The Furnace, the new graphic novel by Prentis Rollins from TOR Books, is a fascinating science fiction novel of ideas and of relationships. It’s about the human cost of technology and the ways in which new inventions continually invade our sense of mental well-being. It’s about the way we treat prisoners as invisible, as nonhuman actors barely worth a flicker of attention.
But most of all, The Furnace is about the toll scientific invention takes on human lives.
The center of this book is a brilliant physicist named Walton Handerich. Handerich befriends Marc LePore, an even more brilliant scientist who has invented a device that has the potential to transform society. LePore’s GARD allows prisoners to live and work from inside society while at the same time being separated from everyday life. When the device hovers over the prisoners’ heads, the GARD makes the criminals unseen, unheard, thoroughly invisible aside from its Clockwork Orange style design hovering like a dark shadow over their existence.
Early on, Rollins shows Handerich stepping inside the device. When he leaves it, after just a few minutes, Handerich is physically and emotionally wrecked: scared, exhausted, nauseous. The GARD is soon to go into production, but its true costs haven’t truly been considered. The government and manufacturer are ready to go forward with its sale, but nobody thought to consider its impact or the ways it would demean or change the larger society.
Rollins delivers a smart story that echoes our world today. It’s hard not to see parallel between the GARD prisoners and the roundups of immigrants by ICE and their separation of families at the border. This unexpected resonance provides an intriguing echo, especially since Rollins depicts protests and fear of the GARD devices.
Also resonant are the human elements of the story. Events like these have a personal cost. Handerich and LePore feel that cost every day of their lives. Rollins makes an interesting creative choice in this book to begin its events 26 years after the invention of GARD. Handerich is white-haired, married with a young daughter. He should be happy in content middle-age, but instead he’s, on the edge, angry all the time. Even a quarter century after his relationship with LePore and the popularization of GARD devices, Handerich lives in the shadow of his own past and feels the pain of his own weakness.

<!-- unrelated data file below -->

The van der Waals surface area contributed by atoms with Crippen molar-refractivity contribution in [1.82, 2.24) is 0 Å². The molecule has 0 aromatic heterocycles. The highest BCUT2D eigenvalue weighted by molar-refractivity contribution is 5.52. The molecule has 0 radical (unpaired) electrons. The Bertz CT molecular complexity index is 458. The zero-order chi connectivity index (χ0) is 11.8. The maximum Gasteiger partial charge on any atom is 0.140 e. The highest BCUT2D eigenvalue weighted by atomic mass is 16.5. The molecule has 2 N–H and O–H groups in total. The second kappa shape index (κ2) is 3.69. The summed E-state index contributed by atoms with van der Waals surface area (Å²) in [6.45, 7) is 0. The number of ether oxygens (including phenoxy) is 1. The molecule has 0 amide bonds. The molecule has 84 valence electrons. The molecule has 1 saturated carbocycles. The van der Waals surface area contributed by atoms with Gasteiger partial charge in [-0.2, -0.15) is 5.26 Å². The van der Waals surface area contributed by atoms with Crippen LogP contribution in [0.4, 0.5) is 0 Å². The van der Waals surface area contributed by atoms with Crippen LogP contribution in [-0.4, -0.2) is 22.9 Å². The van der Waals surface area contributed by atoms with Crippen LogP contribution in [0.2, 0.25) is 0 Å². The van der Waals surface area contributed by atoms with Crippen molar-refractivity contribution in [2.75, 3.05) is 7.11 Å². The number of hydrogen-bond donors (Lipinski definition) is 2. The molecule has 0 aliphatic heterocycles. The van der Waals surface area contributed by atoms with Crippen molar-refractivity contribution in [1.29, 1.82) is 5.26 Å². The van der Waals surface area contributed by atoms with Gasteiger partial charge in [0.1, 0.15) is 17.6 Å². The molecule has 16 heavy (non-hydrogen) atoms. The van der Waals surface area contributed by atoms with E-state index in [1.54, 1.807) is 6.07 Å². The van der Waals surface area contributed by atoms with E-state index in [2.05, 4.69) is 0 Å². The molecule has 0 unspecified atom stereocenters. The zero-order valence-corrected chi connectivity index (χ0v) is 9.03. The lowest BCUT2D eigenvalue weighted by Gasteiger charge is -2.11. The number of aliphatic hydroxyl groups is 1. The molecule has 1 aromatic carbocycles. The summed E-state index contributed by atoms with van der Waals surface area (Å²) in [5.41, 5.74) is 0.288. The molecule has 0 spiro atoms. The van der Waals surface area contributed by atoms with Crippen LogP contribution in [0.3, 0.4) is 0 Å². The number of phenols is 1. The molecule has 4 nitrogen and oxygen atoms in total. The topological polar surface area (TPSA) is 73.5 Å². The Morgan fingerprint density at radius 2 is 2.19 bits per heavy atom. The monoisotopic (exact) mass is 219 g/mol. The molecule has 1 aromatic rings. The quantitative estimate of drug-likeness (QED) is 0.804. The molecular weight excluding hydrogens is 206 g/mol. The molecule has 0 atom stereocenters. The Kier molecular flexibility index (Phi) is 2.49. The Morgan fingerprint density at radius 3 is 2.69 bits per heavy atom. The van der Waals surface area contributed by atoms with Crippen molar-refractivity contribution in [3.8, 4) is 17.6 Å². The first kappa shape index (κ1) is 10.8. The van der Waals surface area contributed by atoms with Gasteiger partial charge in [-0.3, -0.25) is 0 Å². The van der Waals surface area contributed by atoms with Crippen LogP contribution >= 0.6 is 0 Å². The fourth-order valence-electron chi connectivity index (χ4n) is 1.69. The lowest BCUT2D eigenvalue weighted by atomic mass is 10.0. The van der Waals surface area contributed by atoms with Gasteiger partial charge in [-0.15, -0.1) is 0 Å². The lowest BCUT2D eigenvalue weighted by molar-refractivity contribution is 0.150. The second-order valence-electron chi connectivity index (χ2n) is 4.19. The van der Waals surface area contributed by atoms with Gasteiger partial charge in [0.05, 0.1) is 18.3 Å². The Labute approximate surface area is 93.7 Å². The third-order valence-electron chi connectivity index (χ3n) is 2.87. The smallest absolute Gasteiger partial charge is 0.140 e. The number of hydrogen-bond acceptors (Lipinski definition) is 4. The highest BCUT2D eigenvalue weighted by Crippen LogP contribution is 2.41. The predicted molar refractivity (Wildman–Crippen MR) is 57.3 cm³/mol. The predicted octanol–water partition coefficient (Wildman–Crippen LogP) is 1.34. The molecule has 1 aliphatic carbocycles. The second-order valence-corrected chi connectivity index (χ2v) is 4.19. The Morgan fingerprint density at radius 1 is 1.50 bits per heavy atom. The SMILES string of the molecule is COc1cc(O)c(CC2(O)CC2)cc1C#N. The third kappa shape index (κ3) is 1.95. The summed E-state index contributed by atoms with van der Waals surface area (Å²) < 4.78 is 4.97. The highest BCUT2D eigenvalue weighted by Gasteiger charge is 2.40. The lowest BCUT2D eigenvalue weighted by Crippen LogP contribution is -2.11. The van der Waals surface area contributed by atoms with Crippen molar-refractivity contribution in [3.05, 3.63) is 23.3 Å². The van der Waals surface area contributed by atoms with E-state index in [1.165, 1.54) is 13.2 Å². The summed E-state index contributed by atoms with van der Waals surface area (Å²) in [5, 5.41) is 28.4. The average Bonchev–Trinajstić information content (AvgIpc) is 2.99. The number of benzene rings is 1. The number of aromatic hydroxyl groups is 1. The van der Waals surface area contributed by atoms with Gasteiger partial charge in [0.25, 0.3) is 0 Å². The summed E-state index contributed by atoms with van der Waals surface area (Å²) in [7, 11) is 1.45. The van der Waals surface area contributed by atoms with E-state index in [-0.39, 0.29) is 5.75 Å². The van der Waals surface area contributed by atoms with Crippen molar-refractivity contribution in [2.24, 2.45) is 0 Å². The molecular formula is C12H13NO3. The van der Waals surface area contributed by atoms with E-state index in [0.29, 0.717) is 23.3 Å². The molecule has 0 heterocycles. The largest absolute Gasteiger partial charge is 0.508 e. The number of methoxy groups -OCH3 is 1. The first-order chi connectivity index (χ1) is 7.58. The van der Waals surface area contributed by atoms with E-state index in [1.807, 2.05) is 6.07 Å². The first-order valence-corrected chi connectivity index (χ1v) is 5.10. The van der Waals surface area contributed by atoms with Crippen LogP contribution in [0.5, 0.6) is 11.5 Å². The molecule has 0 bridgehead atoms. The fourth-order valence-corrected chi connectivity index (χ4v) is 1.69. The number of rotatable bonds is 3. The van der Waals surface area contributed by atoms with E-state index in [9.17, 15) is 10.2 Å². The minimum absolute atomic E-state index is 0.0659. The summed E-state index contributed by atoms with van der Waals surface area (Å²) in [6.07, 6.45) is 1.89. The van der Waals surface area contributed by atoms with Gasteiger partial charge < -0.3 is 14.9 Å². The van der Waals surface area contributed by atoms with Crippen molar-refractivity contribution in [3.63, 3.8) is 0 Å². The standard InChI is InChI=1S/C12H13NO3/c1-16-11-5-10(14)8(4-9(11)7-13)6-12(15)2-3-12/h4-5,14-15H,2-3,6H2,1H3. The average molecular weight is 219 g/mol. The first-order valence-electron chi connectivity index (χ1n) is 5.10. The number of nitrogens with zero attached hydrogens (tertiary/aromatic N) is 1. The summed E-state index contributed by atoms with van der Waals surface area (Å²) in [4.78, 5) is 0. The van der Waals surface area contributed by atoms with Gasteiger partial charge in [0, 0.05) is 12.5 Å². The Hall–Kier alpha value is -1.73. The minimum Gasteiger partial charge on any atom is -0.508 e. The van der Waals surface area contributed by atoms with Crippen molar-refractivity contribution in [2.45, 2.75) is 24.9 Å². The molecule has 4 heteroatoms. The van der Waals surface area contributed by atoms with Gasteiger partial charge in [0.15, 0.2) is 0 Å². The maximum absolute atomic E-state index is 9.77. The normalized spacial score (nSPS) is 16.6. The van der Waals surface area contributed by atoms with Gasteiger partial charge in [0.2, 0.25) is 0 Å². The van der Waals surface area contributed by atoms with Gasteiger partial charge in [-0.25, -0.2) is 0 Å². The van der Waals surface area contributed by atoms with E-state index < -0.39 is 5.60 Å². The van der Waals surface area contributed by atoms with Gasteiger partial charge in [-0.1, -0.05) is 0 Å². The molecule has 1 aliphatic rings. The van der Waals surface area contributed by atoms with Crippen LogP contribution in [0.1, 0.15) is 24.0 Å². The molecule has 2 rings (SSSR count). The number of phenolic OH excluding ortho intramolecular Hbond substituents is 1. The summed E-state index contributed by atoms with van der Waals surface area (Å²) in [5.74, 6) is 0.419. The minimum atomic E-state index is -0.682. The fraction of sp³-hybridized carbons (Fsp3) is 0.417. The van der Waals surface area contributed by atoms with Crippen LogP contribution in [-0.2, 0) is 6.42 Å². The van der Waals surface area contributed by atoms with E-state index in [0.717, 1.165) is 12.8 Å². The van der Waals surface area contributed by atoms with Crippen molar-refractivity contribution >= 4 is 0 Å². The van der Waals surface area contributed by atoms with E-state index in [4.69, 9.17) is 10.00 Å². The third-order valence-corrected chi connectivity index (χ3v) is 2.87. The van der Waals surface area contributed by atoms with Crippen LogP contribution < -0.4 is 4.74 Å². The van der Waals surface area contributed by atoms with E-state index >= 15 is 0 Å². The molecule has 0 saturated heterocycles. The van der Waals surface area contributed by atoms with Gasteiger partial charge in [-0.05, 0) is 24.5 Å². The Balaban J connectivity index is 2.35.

LePore is also a conflicted character: he’s brilliant and arrogant but also deeply frustrated by the world he helped usher in. His emotional and sexual lives are wrecked, and we watch his tragic fall in a series of well-crafted scenes.
Drawn in Rollins’s typically meticulous linework (see more samples of this book below), The Furnace is ultimately as much about the toll that seemingly correct decisions take on our lives as they play out. GARD is a terrible device that causes pain and fear. But just as destructive is the ways it destroys the lives of our protagonists and ultimately the society in which they live.
Like a good episode of Black Mirror, this new graphic novel uses science fiction to illuminate our world in strange and frightening ways.